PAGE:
Buying in to the myth, the media picked up on the Prime Minister’s inflammatory comments in the foreword rather than Lord Young’s more measured and accurate words, which were buried on page 19.
The bogus “compensation culture” came up again when I was interviewed on BBC radio discussing Essex Police’s claims payout record. In this follow-up blog post I suggested that the focus should be on the police’s conduct rather than compensation awards.
Sensing an opportunity to avoid scrutiny and save money, the police repeat the party line and pursue victim shaming in the media. For example, in 2013 Norfolk’s Chief Constable Phil Gormley said in a BBC Radio Norfolk interview that it was “disappointing” that the Police Federation supported one of his officers for bringing a compensation claim against her employers after an accident at work. He went on to describe a “corrosive compensation culture” which “generates a something for nothing attitude”.
By making victims of police misconduct feel guilty about fighting for their constitutional rights they suffer again. They feel ashamed for claiming compensation, and when they do seek access to justice their claims are denied and/or delayed, adding to their pain.
This cynical approach seems to be working. Compensation claims, including those against the police, are falling. For example, Essex Police paid out less in compensation claims to the public in 2014 than in previous years. While cost savings are welcome, the wider issue for society is that victim shaming to discourage people from seeking access to justice means that police misconduct will go unchecked, leading to more instances of police abuse.
3. Government Policy
Perhaps more than anyone, the government has ensured that access to Her Majesty’s courts is not, to quote the Lord Chief Justice, “freely available to everyone”.
Changes to court fees mean that the civil courts (including the civil litigation courts which hear actions against the police) are now subsidising the criminal courts to fill a funding gap. This means that it costs far more to issue court proceedings and take claims to trial. The dramatically increased court fees include “enhanced” fees where the costs are greater than the hearing involved. The overall impact is a “poll tax on wheels” denying access to justice to those least able to afford it, resulting in a Conservative-led select committee describing court fees as an unjustified tax which prevents people from obtaining justice.
Despite this clear warning, court fees remain prohibitively high for many genuine claimants. Again, as with the “compensation culture” myth, even when fellow Conservatives contradict them, the government carries on regardless.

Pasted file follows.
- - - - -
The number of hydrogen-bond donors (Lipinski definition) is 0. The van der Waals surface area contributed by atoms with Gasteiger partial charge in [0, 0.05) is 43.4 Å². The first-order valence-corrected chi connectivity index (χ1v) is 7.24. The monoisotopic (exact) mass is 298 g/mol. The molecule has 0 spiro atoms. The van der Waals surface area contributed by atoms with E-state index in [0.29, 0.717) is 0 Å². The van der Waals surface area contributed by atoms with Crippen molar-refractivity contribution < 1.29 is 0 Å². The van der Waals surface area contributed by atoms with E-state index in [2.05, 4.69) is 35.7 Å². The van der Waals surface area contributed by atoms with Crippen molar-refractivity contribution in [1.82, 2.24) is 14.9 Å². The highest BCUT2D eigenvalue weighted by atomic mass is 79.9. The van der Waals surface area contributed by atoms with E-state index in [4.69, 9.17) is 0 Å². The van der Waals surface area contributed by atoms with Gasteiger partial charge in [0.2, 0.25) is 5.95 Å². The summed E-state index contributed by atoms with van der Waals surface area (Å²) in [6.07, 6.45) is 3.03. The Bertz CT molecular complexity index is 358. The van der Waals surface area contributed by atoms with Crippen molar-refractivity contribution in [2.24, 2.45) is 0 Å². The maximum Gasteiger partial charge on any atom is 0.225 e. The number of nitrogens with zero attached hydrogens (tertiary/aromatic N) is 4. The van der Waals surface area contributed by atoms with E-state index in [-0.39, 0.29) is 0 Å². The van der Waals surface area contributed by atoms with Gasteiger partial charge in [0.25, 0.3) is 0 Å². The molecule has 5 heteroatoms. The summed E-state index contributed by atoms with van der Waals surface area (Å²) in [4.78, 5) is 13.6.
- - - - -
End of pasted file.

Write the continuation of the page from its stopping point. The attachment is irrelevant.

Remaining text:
The increase in court fees comes on the back of the damaging effects of the Legal Aid, Sentencing, and Punishment of Offenders Act (2012). I explained here how this one law drastically changed the way civil compensation claims were brought before the courts, adding a layer of cost and risk which can put off legitimate claimants. One reason is that Qualified One Way Costs Shifting, which can give costs protection in personal injury claims, does not apply to all civil claims, and, in particular, actions against the police.
In March 2016 the Civil Justice Council, an Advisory Public Body responsible for overseeing and coordinating the modernisation of the civil justice system, recommended extending Qualified One Way Costs Shifting to all actions against the police (including those which do not directly involve personal injury such as malicious prosecution or discrimination claims). It said:
There are strong, if not compelling, arguments of principle – based on access to justice and on the asymmetry of the relationship between the parties – weighing in favour of extending the scope of QOCS protection (or something very similar) to claims against the police.
Principled arguments for not doing do not appear to have been made out.
Predictably, the government has failed to act, leaving many victims of police misconduct unwilling or unable to seek access to justice at court.
Access to Justice Denied
The Lord Chief Justice was right to challenge the people who abused Gina Miller, the claimant in the Brexit case, and attempted to prevent her seeking legal redress. I urge the police and government to recognise that his rebuke could equally apply to them.